leading up to the fatal crash in Paris in 2000 and reiterates that in seven of the incidents "the fuel tanks were pierced with one or more holes" when tires failed
A 1968 Cessna 172K, N79008, was stolen July 14 from New Braunfels, Texas; it was the sixth aircraft reported stolen this year. Contact the Aviation Crime Prevention Institute with information
at 800-969-5473 or firstname.lastname@example.org...
ATC tapes released last week show confusion among controllers and pilots during a near-collision at Kennedy
International Airport last month. An Israir passenger jet crossed a runway while taxiing, and an Airborne Express DC-8 that was taking off managed to lift off early to miss it...
The FAA last week said child-safety seats will not be required aboard airliners; the NTSB expressed dismay...
A government decision to spend $1 million on office space for airport staff in Saskatchewan met with opposition, but officials said that was the most cost-effective option.
Drop us a line. If it caught your attention, it will probably interest someone else, too. Submit news tips via email to
email@example.com. You're a part of our team ... often, the best
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CEO of the Cockpit #48: If This Is Coffee, Bring Me Tea -- If This Is Tea, Bring Me Coffee
GA pilots know what it's like to try and survive on vending-machine food. But when you make it to the majors, you can count on first-class meals in flight and in the hotels. Well, maybe if you were a
pilot in the 1960s ...
AVmail: August 29, 2005
Reader mail this week about flying with a broken wing, better vision with shaded contact lenses and more.
ATTENTION, CESSNA OWNERS AND PILOTS
The Cessna Flyer Association (CFA) provides parts locating, tech support, a
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Courtesy of our sister magazine, IFR:
Returning home from the West Coast a few years ago, we landed in Flint Mich. The Midwest had weeks of rain and overcast skies that summer and I got this on departure...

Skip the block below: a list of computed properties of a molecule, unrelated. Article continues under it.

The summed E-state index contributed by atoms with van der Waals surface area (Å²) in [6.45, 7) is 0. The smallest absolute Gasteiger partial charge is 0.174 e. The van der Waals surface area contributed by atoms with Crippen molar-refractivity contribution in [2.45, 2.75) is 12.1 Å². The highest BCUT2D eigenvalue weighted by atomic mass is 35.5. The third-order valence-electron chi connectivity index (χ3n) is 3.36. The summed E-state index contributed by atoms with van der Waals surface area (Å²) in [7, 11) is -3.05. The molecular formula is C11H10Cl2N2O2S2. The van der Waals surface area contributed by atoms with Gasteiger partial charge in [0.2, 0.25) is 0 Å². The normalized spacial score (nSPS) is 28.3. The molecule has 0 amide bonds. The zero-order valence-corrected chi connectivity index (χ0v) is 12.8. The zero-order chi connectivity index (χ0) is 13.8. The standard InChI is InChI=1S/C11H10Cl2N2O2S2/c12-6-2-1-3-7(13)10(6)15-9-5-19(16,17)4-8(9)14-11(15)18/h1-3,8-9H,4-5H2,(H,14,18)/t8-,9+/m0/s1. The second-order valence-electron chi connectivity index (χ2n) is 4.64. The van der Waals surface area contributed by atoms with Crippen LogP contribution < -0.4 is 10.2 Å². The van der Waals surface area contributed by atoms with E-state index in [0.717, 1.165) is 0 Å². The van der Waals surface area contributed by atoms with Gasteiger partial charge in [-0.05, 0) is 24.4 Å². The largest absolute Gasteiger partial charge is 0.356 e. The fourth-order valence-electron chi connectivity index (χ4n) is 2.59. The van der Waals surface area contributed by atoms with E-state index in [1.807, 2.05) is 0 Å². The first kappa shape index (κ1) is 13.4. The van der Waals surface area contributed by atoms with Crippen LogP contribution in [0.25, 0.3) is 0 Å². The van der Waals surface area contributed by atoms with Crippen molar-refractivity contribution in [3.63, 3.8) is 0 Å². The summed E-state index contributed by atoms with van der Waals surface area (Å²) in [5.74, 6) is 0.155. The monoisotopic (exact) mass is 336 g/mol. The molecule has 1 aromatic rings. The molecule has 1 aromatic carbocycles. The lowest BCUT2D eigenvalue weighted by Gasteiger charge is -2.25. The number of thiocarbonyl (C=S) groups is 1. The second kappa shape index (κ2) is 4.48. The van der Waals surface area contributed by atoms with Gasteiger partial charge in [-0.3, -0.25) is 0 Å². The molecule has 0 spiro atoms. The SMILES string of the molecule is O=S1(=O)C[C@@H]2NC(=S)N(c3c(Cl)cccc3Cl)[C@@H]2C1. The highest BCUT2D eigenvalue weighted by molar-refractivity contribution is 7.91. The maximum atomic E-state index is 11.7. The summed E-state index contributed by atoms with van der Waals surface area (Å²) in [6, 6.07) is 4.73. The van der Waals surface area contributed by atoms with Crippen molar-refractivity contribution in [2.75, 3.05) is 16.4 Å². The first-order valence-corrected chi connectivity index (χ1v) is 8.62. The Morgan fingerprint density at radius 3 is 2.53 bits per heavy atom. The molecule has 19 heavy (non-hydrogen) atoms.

"Bonanza Five Four Seven Zero Victor, when vou get on top would you look out to the southeast and tell me if you see a big bright light?"
-- Don Sanderson, Bear Creek, Pennsylvania
|Sponsor News and Special Offers
Access to AVweb and AVflash is provided by the support of our fine sponsors. We appreciate your patronage.
|AVIDYNE AND RYAN JOIN FORCES TO SAVE YOU UP TO $2,000!|
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|DOC BLUE'S EMERGENCY MEDICAL KIT DON'T LEAVE HOME WITHOUT IT|
Do you carry a
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|SEE WHAT ATC SEES AND THEN SEE WHAT THEY DO WITH THE INFORMATION|
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|THE SHORT STACK HAS ARRIVED FOR PIPERS & GRUMMANS AT POWER FLOW!|
Systems, manufacturers of FAA-certified tuned exhaust systems, have introduced a new "short stack" exhaust pipe for Piper PA-28 and Grumman AA5 series aircraft. The new STC'd short stack looks
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|FLYING MAGAZINE FLYS THE CESSNA 206 AND SHOWS OFF A NEW DE-ICING SYSTEM|
The August issue of
Flying magazine also reports on "Metal Fatigue: Invisible Predator"; "The Lure of the Bush Pilot Mystique"; a "Learning IFR" series; and all the columnists you've come to respect and
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Today's issue written by News Writer Mary Grady: